Direct-drive motors tend to use very high numbers of poles. Standard off-the-shelf motors typically feature two to four poles, although versions featuring as many as 10 poles are available. In contrast, some direct-drive motors can feature 46 poles or more (see figure 2).
The benefits of high-pole-count designs vary depending on who you ask. Increasing the number of poles enhances torque density, which can be important for applications like wind turbines. The approach can also reduce cogging, an important attribute for precision-machining applications. "The higher the pole count, the lower the torque ripple you're going to have on the motor, which is going to lead to smoother performance," says Brian Deal, Packaging Segment Manager at Schneider Electric (Schaumburg, Illinois). "One of the main reasons you go to a higher pole count motor is to minimize that torque ripple and to generate higher torque.”
High-pole count alone is no guarantee of success in direct drive motors, however. "In many of those applications, the torque ripple and the cogging are still too high," says President Jim Hendershot of MotorSolver LLC (Venice, Florida). “You have to be very careful with the geometry using fractional rotor pole to stator teeth ratios and skew the stator, or shape the pole faces of the magnets to get the cogging down low enough. It's not easy to get a cogless motor."
The two big trade-offs for the approach are speed and cost. Motor speed is directly proportional to the commutation frequency but inversely proportional to the number of poles. The more poles, the slower the motor will go. Increasing commutation frequency can compensate, but the electronics can only go so fast before power dissipation becomes a problem, typically around 400 Hz.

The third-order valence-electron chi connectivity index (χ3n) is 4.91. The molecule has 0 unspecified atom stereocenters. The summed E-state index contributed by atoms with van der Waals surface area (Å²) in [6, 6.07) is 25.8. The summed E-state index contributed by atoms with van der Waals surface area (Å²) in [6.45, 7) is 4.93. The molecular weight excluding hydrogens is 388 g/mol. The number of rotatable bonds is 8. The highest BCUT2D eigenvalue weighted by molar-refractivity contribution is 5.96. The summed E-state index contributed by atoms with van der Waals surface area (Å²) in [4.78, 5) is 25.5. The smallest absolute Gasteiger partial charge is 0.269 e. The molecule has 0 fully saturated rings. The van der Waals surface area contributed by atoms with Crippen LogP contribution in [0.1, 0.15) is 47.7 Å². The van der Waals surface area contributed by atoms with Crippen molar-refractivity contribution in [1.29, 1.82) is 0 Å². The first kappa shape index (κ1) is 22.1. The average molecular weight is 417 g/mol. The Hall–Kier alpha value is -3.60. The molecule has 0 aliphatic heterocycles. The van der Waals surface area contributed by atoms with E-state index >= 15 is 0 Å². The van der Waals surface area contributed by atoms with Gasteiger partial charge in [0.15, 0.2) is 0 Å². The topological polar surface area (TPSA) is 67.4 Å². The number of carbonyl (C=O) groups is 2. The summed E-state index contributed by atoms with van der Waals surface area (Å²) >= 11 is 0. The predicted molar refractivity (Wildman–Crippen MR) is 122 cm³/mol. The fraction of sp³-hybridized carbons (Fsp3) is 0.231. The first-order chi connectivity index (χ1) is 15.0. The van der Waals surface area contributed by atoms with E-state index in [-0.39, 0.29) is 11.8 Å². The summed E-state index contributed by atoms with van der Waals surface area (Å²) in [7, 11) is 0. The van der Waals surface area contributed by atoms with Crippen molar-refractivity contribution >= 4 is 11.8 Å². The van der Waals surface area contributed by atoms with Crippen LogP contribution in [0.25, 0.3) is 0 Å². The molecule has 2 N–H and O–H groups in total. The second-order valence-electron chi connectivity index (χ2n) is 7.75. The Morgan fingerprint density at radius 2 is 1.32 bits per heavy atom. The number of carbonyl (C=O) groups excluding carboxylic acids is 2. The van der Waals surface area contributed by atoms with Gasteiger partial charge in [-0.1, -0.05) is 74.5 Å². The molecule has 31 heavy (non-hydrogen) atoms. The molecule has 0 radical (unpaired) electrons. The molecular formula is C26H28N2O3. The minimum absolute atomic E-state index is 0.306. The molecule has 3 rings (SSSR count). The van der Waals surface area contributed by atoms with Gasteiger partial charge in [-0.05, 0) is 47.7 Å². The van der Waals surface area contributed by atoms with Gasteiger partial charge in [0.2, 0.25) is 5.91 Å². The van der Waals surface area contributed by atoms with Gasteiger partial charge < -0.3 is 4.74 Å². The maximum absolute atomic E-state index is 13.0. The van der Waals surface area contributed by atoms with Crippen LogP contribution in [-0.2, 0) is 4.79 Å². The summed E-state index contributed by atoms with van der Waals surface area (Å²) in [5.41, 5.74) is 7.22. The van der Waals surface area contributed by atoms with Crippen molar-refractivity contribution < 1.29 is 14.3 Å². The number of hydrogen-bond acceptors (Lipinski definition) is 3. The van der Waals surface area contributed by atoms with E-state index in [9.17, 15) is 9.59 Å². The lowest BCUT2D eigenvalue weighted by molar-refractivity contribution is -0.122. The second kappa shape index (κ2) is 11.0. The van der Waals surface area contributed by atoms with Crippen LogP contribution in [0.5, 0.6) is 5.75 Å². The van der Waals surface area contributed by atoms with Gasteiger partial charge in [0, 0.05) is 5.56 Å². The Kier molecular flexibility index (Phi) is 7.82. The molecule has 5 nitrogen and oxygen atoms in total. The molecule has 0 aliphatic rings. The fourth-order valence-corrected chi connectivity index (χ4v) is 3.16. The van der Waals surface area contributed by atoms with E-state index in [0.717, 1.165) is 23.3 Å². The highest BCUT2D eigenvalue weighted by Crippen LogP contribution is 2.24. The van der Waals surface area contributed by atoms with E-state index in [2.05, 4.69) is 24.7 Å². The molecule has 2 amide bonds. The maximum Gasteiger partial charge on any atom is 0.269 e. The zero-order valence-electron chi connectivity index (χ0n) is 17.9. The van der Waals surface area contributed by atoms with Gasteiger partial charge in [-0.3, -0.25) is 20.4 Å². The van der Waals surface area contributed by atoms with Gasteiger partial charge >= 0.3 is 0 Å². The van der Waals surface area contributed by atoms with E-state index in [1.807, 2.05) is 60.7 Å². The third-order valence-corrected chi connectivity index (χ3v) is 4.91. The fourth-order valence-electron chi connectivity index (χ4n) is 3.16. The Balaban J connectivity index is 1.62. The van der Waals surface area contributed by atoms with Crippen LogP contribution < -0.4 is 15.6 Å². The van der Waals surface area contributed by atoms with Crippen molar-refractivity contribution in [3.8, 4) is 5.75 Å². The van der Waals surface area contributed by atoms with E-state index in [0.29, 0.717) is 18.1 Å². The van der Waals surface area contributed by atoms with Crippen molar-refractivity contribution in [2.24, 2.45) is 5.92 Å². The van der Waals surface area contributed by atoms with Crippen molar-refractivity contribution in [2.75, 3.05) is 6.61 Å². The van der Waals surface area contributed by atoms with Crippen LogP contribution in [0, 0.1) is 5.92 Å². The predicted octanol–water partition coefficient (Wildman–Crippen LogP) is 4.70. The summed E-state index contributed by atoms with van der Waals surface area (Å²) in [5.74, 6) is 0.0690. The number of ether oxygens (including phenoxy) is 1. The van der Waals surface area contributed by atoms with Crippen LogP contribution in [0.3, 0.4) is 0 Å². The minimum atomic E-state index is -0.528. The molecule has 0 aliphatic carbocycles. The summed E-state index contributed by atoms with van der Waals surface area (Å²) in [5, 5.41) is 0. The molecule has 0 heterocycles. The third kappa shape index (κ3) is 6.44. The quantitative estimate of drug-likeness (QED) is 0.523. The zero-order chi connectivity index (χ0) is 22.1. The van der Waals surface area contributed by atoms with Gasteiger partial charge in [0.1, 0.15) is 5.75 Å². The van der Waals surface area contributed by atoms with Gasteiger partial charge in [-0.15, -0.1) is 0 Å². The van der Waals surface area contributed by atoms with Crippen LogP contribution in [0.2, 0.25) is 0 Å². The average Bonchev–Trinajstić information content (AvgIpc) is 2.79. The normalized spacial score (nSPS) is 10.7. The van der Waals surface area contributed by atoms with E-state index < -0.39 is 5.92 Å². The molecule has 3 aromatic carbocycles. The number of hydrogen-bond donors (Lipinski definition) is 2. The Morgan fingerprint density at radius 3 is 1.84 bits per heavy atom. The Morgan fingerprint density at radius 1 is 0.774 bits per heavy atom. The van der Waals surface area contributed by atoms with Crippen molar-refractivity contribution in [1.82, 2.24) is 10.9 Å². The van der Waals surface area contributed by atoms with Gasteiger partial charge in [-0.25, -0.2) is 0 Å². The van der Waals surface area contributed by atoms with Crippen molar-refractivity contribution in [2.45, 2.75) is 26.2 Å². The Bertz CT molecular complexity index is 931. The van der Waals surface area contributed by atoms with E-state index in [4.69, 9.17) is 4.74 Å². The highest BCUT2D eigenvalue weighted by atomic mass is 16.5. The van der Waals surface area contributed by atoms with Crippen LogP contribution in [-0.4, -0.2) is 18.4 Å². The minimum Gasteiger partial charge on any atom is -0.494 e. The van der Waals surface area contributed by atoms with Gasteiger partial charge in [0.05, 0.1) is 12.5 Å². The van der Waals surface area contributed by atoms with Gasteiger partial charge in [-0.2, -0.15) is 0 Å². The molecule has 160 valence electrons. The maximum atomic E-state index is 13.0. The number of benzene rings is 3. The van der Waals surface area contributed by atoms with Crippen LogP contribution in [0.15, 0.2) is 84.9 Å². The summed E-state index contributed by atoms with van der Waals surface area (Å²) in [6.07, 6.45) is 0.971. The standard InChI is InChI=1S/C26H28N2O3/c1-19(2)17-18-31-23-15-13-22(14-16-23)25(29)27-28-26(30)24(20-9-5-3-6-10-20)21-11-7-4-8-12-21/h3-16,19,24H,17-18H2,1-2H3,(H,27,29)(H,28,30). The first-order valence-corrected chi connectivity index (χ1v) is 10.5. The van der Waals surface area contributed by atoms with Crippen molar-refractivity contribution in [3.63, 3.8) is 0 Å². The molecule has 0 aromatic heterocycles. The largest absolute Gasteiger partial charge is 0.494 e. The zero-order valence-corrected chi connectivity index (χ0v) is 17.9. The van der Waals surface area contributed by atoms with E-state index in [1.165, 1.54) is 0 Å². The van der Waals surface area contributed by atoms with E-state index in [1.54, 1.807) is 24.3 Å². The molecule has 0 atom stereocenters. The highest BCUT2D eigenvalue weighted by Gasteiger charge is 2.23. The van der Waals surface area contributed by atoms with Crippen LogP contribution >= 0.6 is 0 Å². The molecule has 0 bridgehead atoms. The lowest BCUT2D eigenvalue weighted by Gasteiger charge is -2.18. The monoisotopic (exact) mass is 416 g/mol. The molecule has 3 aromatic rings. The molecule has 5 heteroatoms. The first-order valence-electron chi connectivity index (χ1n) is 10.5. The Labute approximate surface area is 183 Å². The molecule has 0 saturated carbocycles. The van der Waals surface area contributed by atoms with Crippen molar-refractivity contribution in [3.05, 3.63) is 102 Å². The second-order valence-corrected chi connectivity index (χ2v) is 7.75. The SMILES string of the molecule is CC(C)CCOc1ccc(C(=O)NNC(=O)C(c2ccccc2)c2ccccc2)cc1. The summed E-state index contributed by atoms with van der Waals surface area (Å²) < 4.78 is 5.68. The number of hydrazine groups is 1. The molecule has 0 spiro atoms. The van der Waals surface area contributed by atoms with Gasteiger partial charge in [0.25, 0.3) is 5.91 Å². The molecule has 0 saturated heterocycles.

Depending on the voltage, high-pole-count motors can run several thousand rpm but the losses in the transistors will be significant. High-pole-count brushless motors are used at low speeds for direct drive applications requiring zero motion backlash. To reduce transistor losses, assuming the supply voltage is below 210 VAC, designers can use paralleled field effect transistors to commutate the motor and generate good sine currents. Higher voltages require the use of insulated gate transistors (IGBTs), which cannot be easily paralleled. That limits your commutation frequency to 300 to 400 Hz.
High-pole-count motors present other trade-offs, of course. More poles mean more magnets, which raises price, an issue exacerbated by the current skyrocketing cost of magnets. In the case of direct-drive motors, reduced part count and maintenance, coupled with increased mean time to failure, introduce cost savings that may balance the price bump, however.
Interestingly, the biggest challenge to working with high-pole-count/direct-drive motors is not machining parts or tuning servos, it's planning ahead. "You really have to design your machine to accept the motor," Arnold says. "It's not like taking your motor gearbox off and throwing a direct-drive motor on.”
In the end, it always comes back to trade-offs. If the application demands ultra-high torque density coupled with zero backlash, or if it needs ultra-smooth, accurate motion, a high-pole count direct drive motor may be the right solution for the job.
Thanks go to Patrick Dell of MICROMO (Clearwater, Florida) for helpful background conversations.